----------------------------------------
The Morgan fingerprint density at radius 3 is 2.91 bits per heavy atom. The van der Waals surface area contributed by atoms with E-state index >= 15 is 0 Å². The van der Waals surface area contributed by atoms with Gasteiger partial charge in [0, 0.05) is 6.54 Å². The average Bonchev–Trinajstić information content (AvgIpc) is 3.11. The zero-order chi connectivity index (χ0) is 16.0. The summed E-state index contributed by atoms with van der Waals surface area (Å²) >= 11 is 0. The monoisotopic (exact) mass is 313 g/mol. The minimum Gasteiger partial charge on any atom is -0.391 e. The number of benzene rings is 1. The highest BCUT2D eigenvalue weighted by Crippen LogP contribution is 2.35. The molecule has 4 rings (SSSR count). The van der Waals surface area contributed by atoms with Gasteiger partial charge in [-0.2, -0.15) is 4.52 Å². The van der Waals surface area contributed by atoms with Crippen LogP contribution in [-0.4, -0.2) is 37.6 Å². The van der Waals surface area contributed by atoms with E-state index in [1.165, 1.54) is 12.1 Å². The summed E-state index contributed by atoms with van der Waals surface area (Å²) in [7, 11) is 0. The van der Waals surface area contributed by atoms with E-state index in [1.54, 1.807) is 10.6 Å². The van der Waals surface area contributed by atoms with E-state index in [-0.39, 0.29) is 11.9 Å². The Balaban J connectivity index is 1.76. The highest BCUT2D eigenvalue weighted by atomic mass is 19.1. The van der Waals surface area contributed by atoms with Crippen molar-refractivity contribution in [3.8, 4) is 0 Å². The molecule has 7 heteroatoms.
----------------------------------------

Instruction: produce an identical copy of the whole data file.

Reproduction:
The Morgan fingerprint density at radius 3 is 2.91 bits per heavy atom. The van der Waals surface area contributed by atoms with E-state index >= 15 is 0 Å². The van der Waals surface area contributed by atoms with Gasteiger partial charge in [0, 0.05) is 6.54 Å². The average Bonchev–Trinajstić information content (AvgIpc) is 3.11. The zero-order chi connectivity index (χ0) is 16.0. The summed E-state index contributed by atoms with van der Waals surface area (Å²) >= 11 is 0. The monoisotopic (exact) mass is 313 g/mol. The minimum Gasteiger partial charge on any atom is -0.391 e. The number of benzene rings is 1. The highest BCUT2D eigenvalue weighted by Crippen LogP contribution is 2.35. The molecule has 4 rings (SSSR count). The van der Waals surface area contributed by atoms with Gasteiger partial charge in [-0.2, -0.15) is 4.52 Å². The van der Waals surface area contributed by atoms with Crippen LogP contribution in [-0.4, -0.2) is 37.6 Å². The van der Waals surface area contributed by atoms with E-state index in [1.165, 1.54) is 12.1 Å². The summed E-state index contributed by atoms with van der Waals surface area (Å²) in [7, 11) is 0. The van der Waals surface area contributed by atoms with E-state index in [1.54, 1.807) is 10.6 Å². The van der Waals surface area contributed by atoms with E-state index in [-0.39, 0.29) is 11.9 Å². The Balaban J connectivity index is 1.76. The highest BCUT2D eigenvalue weighted by atomic mass is 19.1. The van der Waals surface area contributed by atoms with Crippen molar-refractivity contribution in [3.8, 4) is 0 Å². The molecule has 7 heteroatoms.